I spent ten years managing an electric car project in Vermont in the 1990s. After my good friend Harold Garabedian and our talented EV mechanic, Steve Miracle, I probably logged more EV miles in the 90s then anyone in Vermont. It was great work at the time, the cars were fun and peppy and we spent hundreds of hours showing that EVs could be possible.
But in the last ten years I’ve grown more skeptical of the way EVs are increasingly presented as THE solution to Vermont’s transportation energy challenges. In the 1990s, EVS were part of the solution, we could keep transportation dollars in state and reduce GHG emissions by switching from gas to electricity. But we also talked about public transit and downtown development and policies that would encourage people to walk and bike more.
But if you read state plans or listen to policy makers these days, EVS usually come first with the requisite nod to other modes. This came home to me at a recent conference where a Vermont environmental group proposed adding 55,000 new electric vehicles to Vermont’s vehicle fleet in the next eight years.
This is a big vision with some careful thought behind it but to me it also illustrates a car-centric vision for solving our transportation challenges, and, in doing so, under-cuts efforts to help people drive less, leaves out those who are too young or too old or who can’t drive for other reasons and hurts low-income Vermonter’s trapped in the costs of the present system.
Well-meaning people can disagree and I welcome other thoughts, but here I present two reasons why I think you can’t lead with EVS and expect other modes to grow. (1)
First of all, in Vermont, we own about a car per person. So, if we add 55,000 (2) new EVs that will translate into about 55,000 car drivers – first adopters who are likely to be an environmentally motivated and affluent bunch. People who care about Vermont’s future.
But if you put them all in their own cars, you take away potential advocates for something different and add them into the same completely car-centered universe we live in now — a universe based on about 80 years of car-centric planning that chews up most of the state’s transportation budget (about 90%) as well as large swaths of our cities and towns. Imagine instead if more of us took the bus, or walked and cycled, then there would be more advocates for more bus routes, safer sidewalks and cycle lanes that don’t end. More use of other modes means more champions for those modes AND greater understanding of the challenges and opportunities available.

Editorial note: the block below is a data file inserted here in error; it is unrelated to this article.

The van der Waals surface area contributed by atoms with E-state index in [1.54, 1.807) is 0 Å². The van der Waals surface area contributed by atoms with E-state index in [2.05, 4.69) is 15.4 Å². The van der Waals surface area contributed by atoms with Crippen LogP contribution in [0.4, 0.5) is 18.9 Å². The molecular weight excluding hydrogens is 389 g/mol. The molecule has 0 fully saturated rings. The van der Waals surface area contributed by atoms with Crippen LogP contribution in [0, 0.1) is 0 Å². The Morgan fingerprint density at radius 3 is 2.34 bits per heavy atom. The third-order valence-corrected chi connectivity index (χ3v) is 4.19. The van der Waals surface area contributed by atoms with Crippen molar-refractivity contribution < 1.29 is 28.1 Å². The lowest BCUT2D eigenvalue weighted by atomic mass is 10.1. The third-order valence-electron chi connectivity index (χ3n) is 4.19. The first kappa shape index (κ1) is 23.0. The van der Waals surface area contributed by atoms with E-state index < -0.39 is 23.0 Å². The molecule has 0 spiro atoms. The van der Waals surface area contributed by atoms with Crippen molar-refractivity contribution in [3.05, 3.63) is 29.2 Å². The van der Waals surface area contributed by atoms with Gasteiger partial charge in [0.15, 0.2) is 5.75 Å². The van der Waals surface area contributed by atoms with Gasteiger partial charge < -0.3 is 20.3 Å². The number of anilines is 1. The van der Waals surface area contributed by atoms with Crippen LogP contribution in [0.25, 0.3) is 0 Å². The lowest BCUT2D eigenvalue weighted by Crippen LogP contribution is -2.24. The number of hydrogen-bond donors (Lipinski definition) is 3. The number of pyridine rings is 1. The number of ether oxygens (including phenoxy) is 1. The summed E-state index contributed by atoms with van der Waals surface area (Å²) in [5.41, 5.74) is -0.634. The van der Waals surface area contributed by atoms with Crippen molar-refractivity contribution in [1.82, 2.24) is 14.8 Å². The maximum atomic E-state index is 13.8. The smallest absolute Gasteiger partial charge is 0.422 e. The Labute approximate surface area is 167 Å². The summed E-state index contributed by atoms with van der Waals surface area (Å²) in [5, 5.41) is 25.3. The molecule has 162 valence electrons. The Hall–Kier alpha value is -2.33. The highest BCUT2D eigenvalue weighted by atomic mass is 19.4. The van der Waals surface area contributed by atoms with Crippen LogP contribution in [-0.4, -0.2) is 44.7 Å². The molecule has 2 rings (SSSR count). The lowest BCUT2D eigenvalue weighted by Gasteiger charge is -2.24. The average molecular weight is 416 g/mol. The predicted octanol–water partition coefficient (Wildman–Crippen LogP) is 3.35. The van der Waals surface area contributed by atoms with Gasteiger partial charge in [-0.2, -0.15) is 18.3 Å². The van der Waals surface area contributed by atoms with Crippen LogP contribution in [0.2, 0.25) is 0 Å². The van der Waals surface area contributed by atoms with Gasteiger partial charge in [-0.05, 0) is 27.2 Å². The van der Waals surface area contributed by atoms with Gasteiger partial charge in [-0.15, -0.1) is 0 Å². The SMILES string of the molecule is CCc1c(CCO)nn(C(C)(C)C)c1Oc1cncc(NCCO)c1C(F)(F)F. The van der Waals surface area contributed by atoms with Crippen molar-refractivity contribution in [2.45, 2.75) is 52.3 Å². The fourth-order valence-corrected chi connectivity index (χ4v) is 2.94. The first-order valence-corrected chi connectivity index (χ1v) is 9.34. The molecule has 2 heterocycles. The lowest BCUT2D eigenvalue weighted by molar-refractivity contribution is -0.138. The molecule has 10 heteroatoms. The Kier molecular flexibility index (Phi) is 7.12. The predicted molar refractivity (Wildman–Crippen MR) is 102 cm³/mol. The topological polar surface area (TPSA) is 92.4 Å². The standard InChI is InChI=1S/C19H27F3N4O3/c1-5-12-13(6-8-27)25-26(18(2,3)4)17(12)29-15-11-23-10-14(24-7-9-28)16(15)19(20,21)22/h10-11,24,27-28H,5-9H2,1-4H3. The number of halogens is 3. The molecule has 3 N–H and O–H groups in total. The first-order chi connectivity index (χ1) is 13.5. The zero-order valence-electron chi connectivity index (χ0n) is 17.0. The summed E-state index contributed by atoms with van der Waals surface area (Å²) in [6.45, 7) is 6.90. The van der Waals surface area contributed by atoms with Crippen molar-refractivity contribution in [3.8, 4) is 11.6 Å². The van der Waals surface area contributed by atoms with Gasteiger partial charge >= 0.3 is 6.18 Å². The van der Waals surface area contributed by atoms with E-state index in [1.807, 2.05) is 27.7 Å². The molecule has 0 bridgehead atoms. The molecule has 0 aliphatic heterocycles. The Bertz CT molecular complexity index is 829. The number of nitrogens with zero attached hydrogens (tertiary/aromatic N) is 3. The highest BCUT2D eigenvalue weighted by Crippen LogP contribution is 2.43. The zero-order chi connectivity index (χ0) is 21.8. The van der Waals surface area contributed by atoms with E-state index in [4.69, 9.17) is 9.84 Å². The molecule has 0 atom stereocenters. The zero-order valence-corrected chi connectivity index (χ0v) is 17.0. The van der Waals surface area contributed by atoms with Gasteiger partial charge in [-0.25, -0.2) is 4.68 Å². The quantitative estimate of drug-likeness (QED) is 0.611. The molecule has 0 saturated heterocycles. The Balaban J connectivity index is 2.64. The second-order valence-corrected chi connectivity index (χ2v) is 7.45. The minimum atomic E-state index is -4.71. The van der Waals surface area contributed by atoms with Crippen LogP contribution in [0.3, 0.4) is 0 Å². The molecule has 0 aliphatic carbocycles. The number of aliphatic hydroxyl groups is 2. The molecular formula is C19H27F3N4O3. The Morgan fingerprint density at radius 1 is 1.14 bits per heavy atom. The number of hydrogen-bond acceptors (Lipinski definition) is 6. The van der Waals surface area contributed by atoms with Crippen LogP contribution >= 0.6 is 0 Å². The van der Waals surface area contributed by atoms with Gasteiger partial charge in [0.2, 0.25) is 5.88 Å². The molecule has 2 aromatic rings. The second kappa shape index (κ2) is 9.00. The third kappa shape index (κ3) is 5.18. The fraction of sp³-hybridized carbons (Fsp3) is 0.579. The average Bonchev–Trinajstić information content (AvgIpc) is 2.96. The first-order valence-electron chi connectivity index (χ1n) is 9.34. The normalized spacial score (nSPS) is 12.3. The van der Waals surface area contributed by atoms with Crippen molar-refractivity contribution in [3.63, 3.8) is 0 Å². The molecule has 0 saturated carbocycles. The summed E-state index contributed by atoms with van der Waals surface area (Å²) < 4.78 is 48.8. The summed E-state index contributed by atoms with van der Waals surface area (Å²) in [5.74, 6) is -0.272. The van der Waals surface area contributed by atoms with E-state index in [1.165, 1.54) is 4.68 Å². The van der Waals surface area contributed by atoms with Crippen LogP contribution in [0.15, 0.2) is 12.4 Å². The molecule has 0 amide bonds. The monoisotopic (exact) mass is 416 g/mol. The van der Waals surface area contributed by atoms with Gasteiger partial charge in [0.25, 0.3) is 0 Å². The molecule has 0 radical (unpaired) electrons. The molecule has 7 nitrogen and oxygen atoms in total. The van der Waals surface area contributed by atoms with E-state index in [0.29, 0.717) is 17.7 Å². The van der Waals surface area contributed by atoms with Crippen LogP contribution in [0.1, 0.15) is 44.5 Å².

Secondly, the group proposed getting more Vermonters to car-pool. Unfortunately, you can’t endorse a car-centered world and expect people to drive less. One of the strongest predictors of how much you drive is the numbers of cars in a household. Places where households own less cars, people drive less. As the numbers of cars in the US have increased, car-pooling has decreased. In Vermont car-pool rates have steadily declined hitting a new low in the past census. The reason is simple, if you own a car, you use it. Why wouldn’t you? Parking is cheap or free and there are limited alternatives.
Electric cars should be part of the answer, but if we just lead with electric cars, changes to the existing car-centric system will be impossible. We need to start with thoughtful, research-based approaches that provide real alternatives to driving alone — safe cycle lanes, sidewalks that don’t end, more frequent bus routes and TDM strategies that disincentive driving. The good news is that there is a lot of research and a host of transportation planning professionals in Vermont who know about what works. We can do this in thoughtful and strategic ways that don’t penalize Vermonters and provide real alternatives. But we can’t lead with EVs and expect other modes to thrive.
============================================================================(1) Here I am not stepping into the arguments about EVs vs other modes. Some may believe that simply electrifying our present transportation system is the best transportation solution. But I think for a host of reasons from the full environmental impacts (life cycle) to the impacts on society and public health, most would agree that it would be better to reduce total car trips. At Sustainable Transportation Vermont we follow a framework that puts walking first, then cycling, then public transit (see Robert Cervero among others).
(2) 55,000 is the group’s recommendation, so I use that number, but I think this argument holds for 5,000 or 10,000 also.
Richard Watts teaches policy and media studies at the University of Vermont and is a regular bike commuter, transit rider and pedestrian from his home in Hinesburg.